Being a ghostwriter and the trouble of building a portfolio
How many ghostwriters do you know? Not many is my guess.
How could you know a ghostwriter when the purpose of their existence is that you will never find out about their identity. But how do you, as a ghostwriter, make a name for yourself, when nobody knows about you or your work?
This is a question I have faced recently and I should have worried about when I began writing in 2009. Back then, I started to write descriptions for a small software website for a German online marketing company. Later, I wrote news for one of their portals about electricity; after that, I wrote posts about bargains.
When I began working for said company, I didn’t fully commit to this job. I was still a student and only worked in the morning till noon. Later, I dropped out of colleague and wanted to work full-time. Sadly, that company didn’t have enough work for me, so I moved on.
Luckily, I added somebody on the German business network Xing (check out my profile) who asked me — quite direct — why I’ve added him and how I could help his business. I have always been very fond of direct people, being one myself. It was to no surprise that, after a few messages, we started working together — and we still do to this day.
Our partnership has been marvelous from the start, getting better year by year. But there comes a time when you want to do something a bit different. Being a writer doesn’t always mean that you can write what you want because the piece you really want to write might not be profitable. Writing about things that do earn money are not necessarily the things that interest you the most.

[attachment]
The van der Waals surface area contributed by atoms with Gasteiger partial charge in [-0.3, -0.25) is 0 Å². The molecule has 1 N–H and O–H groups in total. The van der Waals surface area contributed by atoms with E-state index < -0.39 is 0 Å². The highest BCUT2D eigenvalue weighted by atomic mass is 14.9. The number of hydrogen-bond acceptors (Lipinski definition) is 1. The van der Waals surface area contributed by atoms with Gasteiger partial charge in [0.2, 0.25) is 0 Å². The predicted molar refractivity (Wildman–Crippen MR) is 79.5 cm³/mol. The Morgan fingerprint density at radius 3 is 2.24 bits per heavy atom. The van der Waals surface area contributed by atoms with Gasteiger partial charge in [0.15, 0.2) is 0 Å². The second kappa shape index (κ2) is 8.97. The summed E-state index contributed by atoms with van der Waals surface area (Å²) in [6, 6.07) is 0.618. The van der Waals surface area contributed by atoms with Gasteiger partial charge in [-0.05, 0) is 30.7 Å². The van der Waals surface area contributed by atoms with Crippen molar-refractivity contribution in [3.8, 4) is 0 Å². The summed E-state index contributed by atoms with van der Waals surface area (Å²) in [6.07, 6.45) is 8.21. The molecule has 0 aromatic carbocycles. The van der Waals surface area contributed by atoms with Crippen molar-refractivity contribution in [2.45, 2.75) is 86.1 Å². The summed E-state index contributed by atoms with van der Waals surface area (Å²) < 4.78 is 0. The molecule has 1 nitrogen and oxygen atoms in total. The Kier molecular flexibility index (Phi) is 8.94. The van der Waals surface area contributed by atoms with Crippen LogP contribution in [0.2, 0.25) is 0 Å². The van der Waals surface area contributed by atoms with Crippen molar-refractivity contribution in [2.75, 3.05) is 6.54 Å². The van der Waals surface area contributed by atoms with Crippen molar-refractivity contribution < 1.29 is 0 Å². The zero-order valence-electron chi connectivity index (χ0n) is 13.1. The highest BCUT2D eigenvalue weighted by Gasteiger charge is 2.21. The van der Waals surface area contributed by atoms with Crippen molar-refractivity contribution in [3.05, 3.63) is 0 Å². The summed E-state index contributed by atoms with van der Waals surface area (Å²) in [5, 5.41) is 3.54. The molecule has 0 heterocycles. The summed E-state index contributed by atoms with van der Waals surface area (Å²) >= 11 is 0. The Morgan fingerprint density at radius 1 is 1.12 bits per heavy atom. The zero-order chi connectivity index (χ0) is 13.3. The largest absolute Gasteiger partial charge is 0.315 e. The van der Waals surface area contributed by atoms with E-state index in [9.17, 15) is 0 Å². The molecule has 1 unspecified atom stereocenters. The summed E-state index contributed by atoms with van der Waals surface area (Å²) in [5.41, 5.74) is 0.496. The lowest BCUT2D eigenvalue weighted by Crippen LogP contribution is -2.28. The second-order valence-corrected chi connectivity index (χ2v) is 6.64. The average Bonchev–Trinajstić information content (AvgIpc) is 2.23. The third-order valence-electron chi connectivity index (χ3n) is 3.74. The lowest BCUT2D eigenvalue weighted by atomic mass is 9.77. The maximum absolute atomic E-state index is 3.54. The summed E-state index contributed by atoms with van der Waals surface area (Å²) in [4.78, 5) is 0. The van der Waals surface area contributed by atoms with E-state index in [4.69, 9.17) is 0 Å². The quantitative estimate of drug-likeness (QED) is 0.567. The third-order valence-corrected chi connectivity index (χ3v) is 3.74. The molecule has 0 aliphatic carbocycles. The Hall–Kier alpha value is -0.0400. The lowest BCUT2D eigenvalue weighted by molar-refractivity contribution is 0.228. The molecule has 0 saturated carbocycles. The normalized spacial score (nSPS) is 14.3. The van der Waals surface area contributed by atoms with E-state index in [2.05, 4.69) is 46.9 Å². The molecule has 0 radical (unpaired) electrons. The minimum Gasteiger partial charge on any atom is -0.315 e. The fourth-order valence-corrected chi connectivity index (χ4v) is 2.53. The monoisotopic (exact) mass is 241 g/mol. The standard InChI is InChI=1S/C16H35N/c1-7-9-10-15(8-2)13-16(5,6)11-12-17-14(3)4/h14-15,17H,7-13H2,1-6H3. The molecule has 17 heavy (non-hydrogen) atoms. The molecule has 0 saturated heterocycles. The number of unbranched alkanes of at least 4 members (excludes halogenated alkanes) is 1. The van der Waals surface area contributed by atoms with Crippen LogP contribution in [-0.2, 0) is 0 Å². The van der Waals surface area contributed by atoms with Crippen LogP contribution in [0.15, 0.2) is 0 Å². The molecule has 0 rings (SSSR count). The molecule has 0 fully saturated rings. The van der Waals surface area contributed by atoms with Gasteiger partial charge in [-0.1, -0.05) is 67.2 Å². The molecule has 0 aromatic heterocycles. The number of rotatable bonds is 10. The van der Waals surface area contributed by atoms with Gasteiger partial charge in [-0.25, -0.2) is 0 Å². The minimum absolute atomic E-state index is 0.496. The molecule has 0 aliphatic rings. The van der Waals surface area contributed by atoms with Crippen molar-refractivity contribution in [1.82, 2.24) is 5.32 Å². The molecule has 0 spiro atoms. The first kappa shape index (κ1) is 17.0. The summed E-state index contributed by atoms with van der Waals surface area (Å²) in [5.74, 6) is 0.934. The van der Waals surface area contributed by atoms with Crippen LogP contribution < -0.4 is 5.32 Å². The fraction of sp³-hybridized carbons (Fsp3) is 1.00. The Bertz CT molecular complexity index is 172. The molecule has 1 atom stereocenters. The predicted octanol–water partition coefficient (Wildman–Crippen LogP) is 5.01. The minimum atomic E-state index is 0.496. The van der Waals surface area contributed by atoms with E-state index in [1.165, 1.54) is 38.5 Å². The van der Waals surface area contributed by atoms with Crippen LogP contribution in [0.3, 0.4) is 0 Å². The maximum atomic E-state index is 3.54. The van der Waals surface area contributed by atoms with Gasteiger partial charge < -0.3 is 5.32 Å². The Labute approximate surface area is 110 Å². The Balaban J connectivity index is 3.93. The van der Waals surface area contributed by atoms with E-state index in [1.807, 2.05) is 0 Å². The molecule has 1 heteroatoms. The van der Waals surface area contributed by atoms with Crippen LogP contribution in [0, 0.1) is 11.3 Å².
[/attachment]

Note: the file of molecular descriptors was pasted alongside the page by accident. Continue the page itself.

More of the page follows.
This is a dilemma I’m currently facing and trying to get out of. I want to start projects that might make no or little money but give me much more than Euros could give me — freedom of speech; learning by writing; expression of the mind.
Expanding your business when you have nothing to show
I mentioned in my first ever article published on Medium, The bureaucratic nightmare of starting a business in Romania, that I have worked as a one-man-company until recently. Now I’m running a small company with two employees, my partner in crime — I mean life — and myself.
Having worked for nearly eight years in the industry, you might think that you should have a nice portfolio to show to potential clients — not in this case. I have signed an NDA which prevents me from discussing my work with third parties. Moreover, as a Ghostwriter, I have sold every article I’ve written to my partner in Germany. He has used some of my works for his projects, others have been given to his customers. In any case, none of them have been published under my name.
Theoretically, I could still show a potential customer what article I’ve written because I’m obligated to keep a copy of every article I’ve written. It would be quite easy to find my articles online — sometimes I even stumble over one of them by sheer luck. But, as I said, I can’t do that because I signed an NDA. Even if I could, my name is never mentioned. Therefore, I have no proof that I’m the author.